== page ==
Southward-migrating Bantu farmers and herders settled in the area that is now Zambia over a period of several centuries beginning around the 4th century ad. These forerunners of the Sotho and Nguni groups developed mining and metalworking techniques. A new group, the Shona Bantu, arrived in the 12th century. Later, the Karanga clan of the Shona established the great empire of Mutapa, which included southern Zambia. In the 17th and 18th centuries, the Lunda and Lozi from the Congo (now the DRC) populated the northern plains and upper Zambezi River area. In the 19th century, the Kololo, fleeing the wars in South Africa, moved northward and established brief control over much of central and northern Zambia before the Lozi once again asserted their dominance. Eastern Zambia was settled by Bantu peoples related to those in Malawi. Despite their differences, these various Bantu groups shared certain common characteristics. They were primarily agriculturists, but most of them also kept cattle. They were tribally oriented, and their states usually were small, except when a dominant king, such as the ruler of the Karanga, Kololo, or Lozi, imposed his will on neighboring tribes. Consequently, when the British moved into Zambia—or Barotseland, as they called it—in the latter part of the 19th century, no powerful kingdoms were there to resist them.
At the time of British penetration in the area, the strongest state in Zambia was that of the Lozi under Chief Lewanika, who openly solicited British protection. A treaty establishing British protection was signed between the Lozi overlord and a representative of the British South Africa Company in 1889. Eastern Zambia was added to Britain’s empire by Sir Harry Johnston during his conquest of Nyasaland (now Malawi). A regular British resident, titled “agent in charge,” was sent to Lewanika in 1897. Three years later the British government directly assumed jurisdiction over the entire area.
British government in Zambia (then called Northern Rhodesia) was the same as in its other African territories, consisting of a small central executive authority made up of appointed Europeans headed by a governor; the system of indirect rule allowed great freedom to local rulers. In the late 1920s a major development occurred: the discovery of copper in the north. This led to the extension of the railway and the building of the first smelting plants in the so-called copper belt. By the beginning of World War II in 1939, Zambia had become a major producer of copper, and the extreme urbanization of the northwest was under way. The copper industry brought an influx of European technicians and administrators to Zambia, and although they never gained the political power of European settlers in Southern Rhodesia (present-day Zimbabwe), they became a dominant force in Zambian life.
In 1953, under pressure from the white minority in Southern Rhodesia, the British government forced the creation of the Federation of Rhodesia and Nyasaland, comprising the territories of Northern Rhodesia, Southern Rhodesia, and Nyasaland (now Malawi). It was dominated by the white population of the territories, and the central government headed by Lord Malvern and Sir Roy Welensky was a reflection of Southern Rhodesian politics. The federation was condemned from its inception by every African politician in the state. The path toward independence was more difficult for Zambia than for most other British African territories because the federation had to be broken first. This was accomplished by Malawi in conjunction with pressure applied by Zambian nationalists, led by Kenneth Kaunda.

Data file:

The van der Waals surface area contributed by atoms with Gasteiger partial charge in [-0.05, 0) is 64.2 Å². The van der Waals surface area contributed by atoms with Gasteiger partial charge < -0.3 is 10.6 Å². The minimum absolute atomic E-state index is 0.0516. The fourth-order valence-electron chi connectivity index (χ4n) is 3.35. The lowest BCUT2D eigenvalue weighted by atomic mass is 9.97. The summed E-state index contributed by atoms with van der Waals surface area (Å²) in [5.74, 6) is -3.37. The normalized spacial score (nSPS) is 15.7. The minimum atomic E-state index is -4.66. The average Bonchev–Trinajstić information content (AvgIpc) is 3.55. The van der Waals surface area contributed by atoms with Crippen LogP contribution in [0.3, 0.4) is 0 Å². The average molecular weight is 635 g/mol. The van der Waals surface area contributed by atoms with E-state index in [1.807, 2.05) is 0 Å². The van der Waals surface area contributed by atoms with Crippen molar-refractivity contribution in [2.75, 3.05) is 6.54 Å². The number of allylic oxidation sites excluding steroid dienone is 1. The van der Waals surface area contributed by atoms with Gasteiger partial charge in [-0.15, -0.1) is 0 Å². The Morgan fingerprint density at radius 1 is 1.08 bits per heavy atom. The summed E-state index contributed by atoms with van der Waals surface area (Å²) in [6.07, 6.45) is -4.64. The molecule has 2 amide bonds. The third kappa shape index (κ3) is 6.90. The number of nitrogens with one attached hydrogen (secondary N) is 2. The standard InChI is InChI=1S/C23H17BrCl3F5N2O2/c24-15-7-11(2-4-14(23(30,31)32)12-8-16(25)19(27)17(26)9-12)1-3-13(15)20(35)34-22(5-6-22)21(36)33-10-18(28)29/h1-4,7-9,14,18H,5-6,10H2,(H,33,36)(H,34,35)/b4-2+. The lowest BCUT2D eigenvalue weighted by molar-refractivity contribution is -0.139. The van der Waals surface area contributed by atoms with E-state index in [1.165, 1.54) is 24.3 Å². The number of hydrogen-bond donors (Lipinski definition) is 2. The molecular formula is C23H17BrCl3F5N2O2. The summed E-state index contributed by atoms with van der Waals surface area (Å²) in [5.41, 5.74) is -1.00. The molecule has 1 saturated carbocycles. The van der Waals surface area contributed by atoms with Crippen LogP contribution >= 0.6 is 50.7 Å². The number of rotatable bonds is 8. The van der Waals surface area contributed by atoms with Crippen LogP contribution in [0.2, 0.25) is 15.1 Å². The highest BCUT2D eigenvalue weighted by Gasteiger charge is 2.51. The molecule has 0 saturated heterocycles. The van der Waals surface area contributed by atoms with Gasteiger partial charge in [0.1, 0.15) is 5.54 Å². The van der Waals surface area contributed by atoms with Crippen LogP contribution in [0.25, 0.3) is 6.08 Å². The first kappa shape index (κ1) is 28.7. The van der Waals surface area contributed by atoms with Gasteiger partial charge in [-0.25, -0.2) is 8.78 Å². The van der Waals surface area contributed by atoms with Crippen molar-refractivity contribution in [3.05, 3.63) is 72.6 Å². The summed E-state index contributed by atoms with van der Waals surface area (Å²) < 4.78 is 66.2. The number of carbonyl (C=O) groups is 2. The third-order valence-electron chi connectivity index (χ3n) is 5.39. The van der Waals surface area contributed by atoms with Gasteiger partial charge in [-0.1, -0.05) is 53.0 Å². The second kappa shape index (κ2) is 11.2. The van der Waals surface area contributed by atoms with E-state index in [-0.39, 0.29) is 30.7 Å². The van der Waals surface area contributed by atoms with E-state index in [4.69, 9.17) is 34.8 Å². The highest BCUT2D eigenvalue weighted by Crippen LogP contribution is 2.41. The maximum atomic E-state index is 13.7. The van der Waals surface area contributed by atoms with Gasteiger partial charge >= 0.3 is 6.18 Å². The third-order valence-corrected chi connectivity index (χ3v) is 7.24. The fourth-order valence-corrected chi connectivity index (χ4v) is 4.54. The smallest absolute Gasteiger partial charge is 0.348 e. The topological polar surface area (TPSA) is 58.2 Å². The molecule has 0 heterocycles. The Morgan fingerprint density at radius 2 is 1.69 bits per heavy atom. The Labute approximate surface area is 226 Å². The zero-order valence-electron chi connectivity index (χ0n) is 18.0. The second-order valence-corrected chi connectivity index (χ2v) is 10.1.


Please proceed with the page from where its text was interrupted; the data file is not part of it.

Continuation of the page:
The federation was dissolved at the end of 1963. Nyasaland became independent as Malawi in July 1964, and Northern Rhodesia as Zambia in October 1964. Southern Rhodesia changed its name to Rhodesia. Kaunda’s party, the United National Independence Party (UNIP), won the first and all subsequent elections until the early 1990s. In 1972 Zambia became a one-party state, but its leadership remained moderate and pro-Western. Private land was nationalized in 1975 as part of an unsuccessful agricultural improvement program. The completion of the rail link to Dar es Salaam, Tanzania, in 1976, freed Zambia from its dependence on the Rhodesian- and South African-controlled railway for the transport of its copper.
President Kaunda opposed the white-dominated regime in Rhodesia, and his assistance to guerrilla insurgents proved crucial to the establishment of a black majority government there in 1980. Although Kaunda was reelected to a sixth presidential term in 1988, popular discontent with Zambia’s stagnant economy and his autocratic rule continued to grow. In 1990 food riots and an abortive coup shook the government, and the aging leader agreed to allow multiparty voting. The opposition Movement for Multiparty Democracy (MMD) won the 1991 general election, and its presidential candidate, Frederick Chiluba, defeated Kaunda by a wide margin.
In May 1996 Chiluba’s government amended the Zambian constitution, introducing a controversial provision that required presidential candidates to be from families established in Zambia for at least two generations. The amended constitution also prevented presidents from serving more than two terms. Kaunda, whose parents were immigrants from Malawi, was therefore disqualified on both accounts. In response, the UNIP, under Kaunda’s leadership, boycotted the November 1996 elections. Chiluba was elected to a second term.
In December 2001 elections, MMD presidential candidate Levy Mwanawasa received more votes than any of the 11 opposition candidates. He therefore succeeded Chiluba as president in January 2002, despite having received only 29 percent of the popular vote. Mwanawasa was reelected to a second term in 2006.